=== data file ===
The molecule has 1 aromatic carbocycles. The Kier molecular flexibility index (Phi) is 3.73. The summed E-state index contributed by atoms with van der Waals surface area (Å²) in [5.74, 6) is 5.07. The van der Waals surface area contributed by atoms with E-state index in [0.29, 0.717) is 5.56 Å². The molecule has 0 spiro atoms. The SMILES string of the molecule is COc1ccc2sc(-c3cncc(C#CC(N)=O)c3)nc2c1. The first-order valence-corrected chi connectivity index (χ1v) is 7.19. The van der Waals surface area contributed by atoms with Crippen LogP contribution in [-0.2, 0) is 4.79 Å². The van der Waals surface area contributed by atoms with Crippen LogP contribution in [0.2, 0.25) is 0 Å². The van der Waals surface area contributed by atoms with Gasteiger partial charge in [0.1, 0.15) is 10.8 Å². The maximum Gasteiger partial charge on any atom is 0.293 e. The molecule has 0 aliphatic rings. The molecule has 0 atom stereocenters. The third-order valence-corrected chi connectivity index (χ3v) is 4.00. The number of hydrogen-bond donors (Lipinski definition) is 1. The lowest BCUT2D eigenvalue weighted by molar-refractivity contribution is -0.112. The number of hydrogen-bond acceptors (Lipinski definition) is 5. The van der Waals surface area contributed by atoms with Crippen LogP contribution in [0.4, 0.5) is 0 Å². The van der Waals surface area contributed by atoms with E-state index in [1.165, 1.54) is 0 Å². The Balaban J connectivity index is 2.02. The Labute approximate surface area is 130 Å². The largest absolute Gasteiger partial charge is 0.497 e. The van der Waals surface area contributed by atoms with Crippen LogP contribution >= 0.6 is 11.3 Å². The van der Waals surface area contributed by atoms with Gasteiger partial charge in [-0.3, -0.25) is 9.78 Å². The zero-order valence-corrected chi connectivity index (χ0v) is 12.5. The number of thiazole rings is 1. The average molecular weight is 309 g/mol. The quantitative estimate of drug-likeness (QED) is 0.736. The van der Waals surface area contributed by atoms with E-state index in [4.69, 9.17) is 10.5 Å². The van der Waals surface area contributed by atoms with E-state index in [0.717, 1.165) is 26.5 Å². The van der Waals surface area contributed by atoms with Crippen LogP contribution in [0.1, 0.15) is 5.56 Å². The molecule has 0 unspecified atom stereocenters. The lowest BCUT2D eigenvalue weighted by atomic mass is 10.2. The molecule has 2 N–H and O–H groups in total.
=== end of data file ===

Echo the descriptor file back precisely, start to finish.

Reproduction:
The molecule has 1 aromatic carbocycles. The Kier molecular flexibility index (Phi) is 3.73. The summed E-state index contributed by atoms with van der Waals surface area (Å²) in [5.74, 6) is 5.07. The van der Waals surface area contributed by atoms with E-state index in [0.29, 0.717) is 5.56 Å². The molecule has 0 spiro atoms. The SMILES string of the molecule is COc1ccc2sc(-c3cncc(C#CC(N)=O)c3)nc2c1. The first-order valence-corrected chi connectivity index (χ1v) is 7.19. The van der Waals surface area contributed by atoms with Crippen LogP contribution in [-0.2, 0) is 4.79 Å². The van der Waals surface area contributed by atoms with Crippen LogP contribution in [0.2, 0.25) is 0 Å². The van der Waals surface area contributed by atoms with Gasteiger partial charge in [0.1, 0.15) is 10.8 Å². The maximum Gasteiger partial charge on any atom is 0.293 e. The molecule has 0 aliphatic rings. The molecule has 0 atom stereocenters. The third-order valence-corrected chi connectivity index (χ3v) is 4.00. The number of hydrogen-bond donors (Lipinski definition) is 1. The lowest BCUT2D eigenvalue weighted by molar-refractivity contribution is -0.112. The number of hydrogen-bond acceptors (Lipinski definition) is 5. The van der Waals surface area contributed by atoms with Crippen LogP contribution in [0.4, 0.5) is 0 Å². The van der Waals surface area contributed by atoms with E-state index in [1.165, 1.54) is 0 Å². The Balaban J connectivity index is 2.02. The Labute approximate surface area is 130 Å². The largest absolute Gasteiger partial charge is 0.497 e. The van der Waals surface area contributed by atoms with Crippen LogP contribution >= 0.6 is 11.3 Å². The van der Waals surface area contributed by atoms with Gasteiger partial charge in [-0.3, -0.25) is 9.78 Å². The zero-order valence-corrected chi connectivity index (χ0v) is 12.5. The number of thiazole rings is 1. The average molecular weight is 309 g/mol. The quantitative estimate of drug-likeness (QED) is 0.736. The van der Waals surface area contributed by atoms with E-state index in [4.69, 9.17) is 10.5 Å². The van der Waals surface area contributed by atoms with E-state index in [0.717, 1.165) is 26.5 Å². The van der Waals surface area contributed by atoms with Crippen LogP contribution in [0.1, 0.15) is 5.56 Å². The molecule has 0 unspecified atom stereocenters. The lowest BCUT2D eigenvalue weighted by atomic mass is 10.2. The molecule has 2 N–H and O–H groups in total.